Two years on from the April 2016 war, which caused the deaths of hundreds and a loss of territory, Nagorno-Karabakh’s youth are more determined than ever to stay in their homeland and build a future there. Galvanised by their recent experience of war, young men living close to the frontline talk of what the April events meant for them and how they remain ever vigilant of another outbreak of fighting.
Thirty years have passed since the beginning of the Nagorno-Karabakh conflict, and a generation has grown up with the spectre of conflict hanging over them. For those children who felt the war first-hand, displaced and moving from place to place throughout their childhood, the prospect of continuing bloodshed is especially hard to bear. [Read more…]
Nagorno-Karabakh’s state minister, director and deputy director of the National Security Service, and chief of police have resigned, in the wake of protests in the capital Stepanakert over the weekend. Protests were triggered by reports that police stood by as members of the security services beat up two civilians. [Read more…]
Protests erupted in Nagorno-Karabakh’s capital Stepanakert over the weekend after two men were allegedly beaten up by a group of members of the National Security Service. Protesters were initially demanding the alleged attackers be prosecuted, but these demands have now extended to the dismissals of the heads of all law enforcement and security agencies, excluding the Defence Army. [Read more…]
Drawing inspiration from the likes of Mahatma Gandhi and Nelson Mandela, Armenia’s opposition leader Nikol Pashinyan is being vague about the details of his political agenda not to alienate his newly found lot of supporters.
Stories written about Armenians from the diaspora who moved to Nagorno-Karabakh are, as a rule, positive: about successful businesses or achievements in agriculture. But among those who moved to Nagorno-Karabakh there are many who struggle to make ends meet; the Demirchyans, are such a family. They decided not to run away from problems, but to stay in Nagorno-Karabakh. [Read more…]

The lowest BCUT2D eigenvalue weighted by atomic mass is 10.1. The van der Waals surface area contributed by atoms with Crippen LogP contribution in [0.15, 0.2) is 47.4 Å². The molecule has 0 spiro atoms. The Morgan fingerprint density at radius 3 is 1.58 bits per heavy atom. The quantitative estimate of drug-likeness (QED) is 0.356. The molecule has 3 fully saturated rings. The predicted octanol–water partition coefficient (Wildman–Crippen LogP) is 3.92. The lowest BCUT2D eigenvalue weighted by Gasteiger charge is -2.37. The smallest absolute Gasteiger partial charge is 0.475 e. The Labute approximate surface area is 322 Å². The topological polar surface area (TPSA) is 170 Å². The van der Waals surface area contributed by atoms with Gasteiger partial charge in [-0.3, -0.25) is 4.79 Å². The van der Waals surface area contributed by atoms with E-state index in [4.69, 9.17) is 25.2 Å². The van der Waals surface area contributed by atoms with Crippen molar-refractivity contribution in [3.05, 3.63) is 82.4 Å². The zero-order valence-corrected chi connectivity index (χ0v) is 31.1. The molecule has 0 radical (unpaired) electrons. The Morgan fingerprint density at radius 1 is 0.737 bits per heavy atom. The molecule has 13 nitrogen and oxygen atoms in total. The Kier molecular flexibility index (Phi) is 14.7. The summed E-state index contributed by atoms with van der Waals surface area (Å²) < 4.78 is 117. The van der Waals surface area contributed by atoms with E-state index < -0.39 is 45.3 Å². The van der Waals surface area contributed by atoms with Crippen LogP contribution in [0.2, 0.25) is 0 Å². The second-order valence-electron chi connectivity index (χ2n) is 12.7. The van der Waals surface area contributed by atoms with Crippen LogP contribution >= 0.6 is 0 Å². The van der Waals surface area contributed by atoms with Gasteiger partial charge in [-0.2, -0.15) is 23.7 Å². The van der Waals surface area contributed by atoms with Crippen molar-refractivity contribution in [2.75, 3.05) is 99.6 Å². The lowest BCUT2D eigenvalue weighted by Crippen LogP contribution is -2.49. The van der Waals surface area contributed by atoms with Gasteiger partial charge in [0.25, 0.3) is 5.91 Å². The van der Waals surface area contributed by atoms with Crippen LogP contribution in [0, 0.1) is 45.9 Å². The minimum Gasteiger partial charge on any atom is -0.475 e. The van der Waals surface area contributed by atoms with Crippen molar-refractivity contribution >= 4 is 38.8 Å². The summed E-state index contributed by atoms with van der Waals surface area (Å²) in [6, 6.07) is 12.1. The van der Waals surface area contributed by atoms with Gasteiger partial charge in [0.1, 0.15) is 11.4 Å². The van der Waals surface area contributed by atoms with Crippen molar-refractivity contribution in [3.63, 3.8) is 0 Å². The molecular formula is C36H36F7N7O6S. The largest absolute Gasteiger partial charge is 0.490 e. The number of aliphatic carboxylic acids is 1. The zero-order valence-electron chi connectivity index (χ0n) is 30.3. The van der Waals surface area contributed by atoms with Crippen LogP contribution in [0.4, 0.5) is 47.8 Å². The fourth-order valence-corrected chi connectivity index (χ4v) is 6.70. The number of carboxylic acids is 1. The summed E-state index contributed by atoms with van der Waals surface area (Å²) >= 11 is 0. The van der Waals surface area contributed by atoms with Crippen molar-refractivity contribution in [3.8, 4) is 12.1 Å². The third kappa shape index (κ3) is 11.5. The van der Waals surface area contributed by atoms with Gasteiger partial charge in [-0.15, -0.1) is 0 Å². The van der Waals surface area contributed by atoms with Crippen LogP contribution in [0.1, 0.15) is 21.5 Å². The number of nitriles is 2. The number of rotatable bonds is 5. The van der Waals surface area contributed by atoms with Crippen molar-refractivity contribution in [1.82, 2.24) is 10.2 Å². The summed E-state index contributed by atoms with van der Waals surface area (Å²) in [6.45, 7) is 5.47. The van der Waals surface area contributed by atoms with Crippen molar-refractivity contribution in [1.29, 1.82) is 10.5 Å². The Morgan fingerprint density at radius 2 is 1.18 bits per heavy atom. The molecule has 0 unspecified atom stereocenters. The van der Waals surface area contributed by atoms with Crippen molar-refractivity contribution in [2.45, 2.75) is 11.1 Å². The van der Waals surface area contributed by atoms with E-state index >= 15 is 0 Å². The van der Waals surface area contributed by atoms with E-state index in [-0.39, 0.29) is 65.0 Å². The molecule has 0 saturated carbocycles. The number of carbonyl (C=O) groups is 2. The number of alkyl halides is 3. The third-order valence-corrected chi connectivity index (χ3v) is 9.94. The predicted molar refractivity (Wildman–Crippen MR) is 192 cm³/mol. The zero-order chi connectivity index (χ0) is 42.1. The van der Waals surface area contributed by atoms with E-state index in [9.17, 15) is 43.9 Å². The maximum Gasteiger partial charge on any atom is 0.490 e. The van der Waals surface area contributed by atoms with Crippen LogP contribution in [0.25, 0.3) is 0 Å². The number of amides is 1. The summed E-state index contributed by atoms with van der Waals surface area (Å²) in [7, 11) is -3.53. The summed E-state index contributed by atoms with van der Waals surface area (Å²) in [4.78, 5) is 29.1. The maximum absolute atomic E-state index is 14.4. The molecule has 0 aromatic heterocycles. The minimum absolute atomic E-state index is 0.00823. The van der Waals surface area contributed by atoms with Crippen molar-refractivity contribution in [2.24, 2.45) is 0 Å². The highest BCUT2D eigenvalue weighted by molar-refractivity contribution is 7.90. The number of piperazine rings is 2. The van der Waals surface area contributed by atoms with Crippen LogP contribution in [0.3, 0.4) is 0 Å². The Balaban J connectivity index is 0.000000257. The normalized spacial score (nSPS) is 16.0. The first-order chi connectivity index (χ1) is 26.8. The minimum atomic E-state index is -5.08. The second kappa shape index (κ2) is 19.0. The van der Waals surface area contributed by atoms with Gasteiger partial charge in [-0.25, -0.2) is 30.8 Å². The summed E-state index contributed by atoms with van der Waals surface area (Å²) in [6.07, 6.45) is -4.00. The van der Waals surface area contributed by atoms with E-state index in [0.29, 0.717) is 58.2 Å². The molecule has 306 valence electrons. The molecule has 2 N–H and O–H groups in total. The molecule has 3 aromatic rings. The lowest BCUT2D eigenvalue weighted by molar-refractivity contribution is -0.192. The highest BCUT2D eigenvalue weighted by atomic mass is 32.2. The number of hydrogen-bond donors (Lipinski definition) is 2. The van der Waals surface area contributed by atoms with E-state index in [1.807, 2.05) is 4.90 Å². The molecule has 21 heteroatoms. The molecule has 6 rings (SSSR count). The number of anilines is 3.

On the night of 2 April 2016, tensions on the Nagorny Karabakh line of contact erupted. Following four days of intense fighting, several strategic heights surrounding the Armenian-controlled village of Talish, including multiple Armenian positions, came under Azerbaijan’s control.
With its flat rate taxes and sky-high growth rates, Nagorno-Karabakh has been described by some as a Caucasian Tiger. In addition, money from abroad funds a generous, but militaristic social welfare system — combining to keep and grow its border villages, and swell the army’s ranks.
While throughout the region there are debates around compulsory military service — how it applies to students or if it should apply at all — in Azerbaijan, a different debate is raging. Many are demanding exemptions for only sons in a family, who continue the family name, while most politicians oppose the move, calling it unpatriotic.